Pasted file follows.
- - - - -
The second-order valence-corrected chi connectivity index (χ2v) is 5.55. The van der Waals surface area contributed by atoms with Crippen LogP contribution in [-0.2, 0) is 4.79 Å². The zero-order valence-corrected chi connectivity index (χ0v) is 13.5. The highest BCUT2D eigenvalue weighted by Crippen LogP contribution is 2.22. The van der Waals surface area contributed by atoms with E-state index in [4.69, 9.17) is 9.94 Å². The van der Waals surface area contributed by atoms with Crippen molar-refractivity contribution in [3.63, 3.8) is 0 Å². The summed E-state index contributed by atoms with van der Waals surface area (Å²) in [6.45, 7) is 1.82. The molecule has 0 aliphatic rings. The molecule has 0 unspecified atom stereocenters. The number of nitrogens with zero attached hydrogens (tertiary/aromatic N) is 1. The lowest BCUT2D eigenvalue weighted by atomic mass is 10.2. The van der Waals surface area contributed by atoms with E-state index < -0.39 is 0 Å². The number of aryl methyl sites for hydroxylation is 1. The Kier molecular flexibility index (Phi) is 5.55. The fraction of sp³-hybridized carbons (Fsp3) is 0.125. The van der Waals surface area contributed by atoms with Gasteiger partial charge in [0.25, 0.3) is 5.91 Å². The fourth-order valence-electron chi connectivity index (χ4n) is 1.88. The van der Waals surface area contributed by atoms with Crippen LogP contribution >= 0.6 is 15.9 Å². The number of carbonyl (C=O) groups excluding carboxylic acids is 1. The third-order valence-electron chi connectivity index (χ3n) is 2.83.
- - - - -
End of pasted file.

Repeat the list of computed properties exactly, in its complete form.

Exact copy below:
The second-order valence-corrected chi connectivity index (χ2v) is 5.55. The van der Waals surface area contributed by atoms with Crippen LogP contribution in [-0.2, 0) is 4.79 Å². The zero-order valence-corrected chi connectivity index (χ0v) is 13.5. The highest BCUT2D eigenvalue weighted by Crippen LogP contribution is 2.22. The van der Waals surface area contributed by atoms with E-state index in [4.69, 9.17) is 9.94 Å². The van der Waals surface area contributed by atoms with Crippen molar-refractivity contribution in [3.63, 3.8) is 0 Å². The summed E-state index contributed by atoms with van der Waals surface area (Å²) in [6.45, 7) is 1.82. The molecule has 0 aliphatic rings. The molecule has 0 unspecified atom stereocenters. The number of nitrogens with zero attached hydrogens (tertiary/aromatic N) is 1. The lowest BCUT2D eigenvalue weighted by atomic mass is 10.2. The van der Waals surface area contributed by atoms with E-state index < -0.39 is 0 Å². The number of aryl methyl sites for hydroxylation is 1. The Kier molecular flexibility index (Phi) is 5.55. The fraction of sp³-hybridized carbons (Fsp3) is 0.125. The van der Waals surface area contributed by atoms with Gasteiger partial charge in [0.25, 0.3) is 5.91 Å². The fourth-order valence-electron chi connectivity index (χ4n) is 1.88. The van der Waals surface area contributed by atoms with Crippen LogP contribution >= 0.6 is 15.9 Å². The number of carbonyl (C=O) groups excluding carboxylic acids is 1. The third-order valence-electron chi connectivity index (χ3n) is 2.83.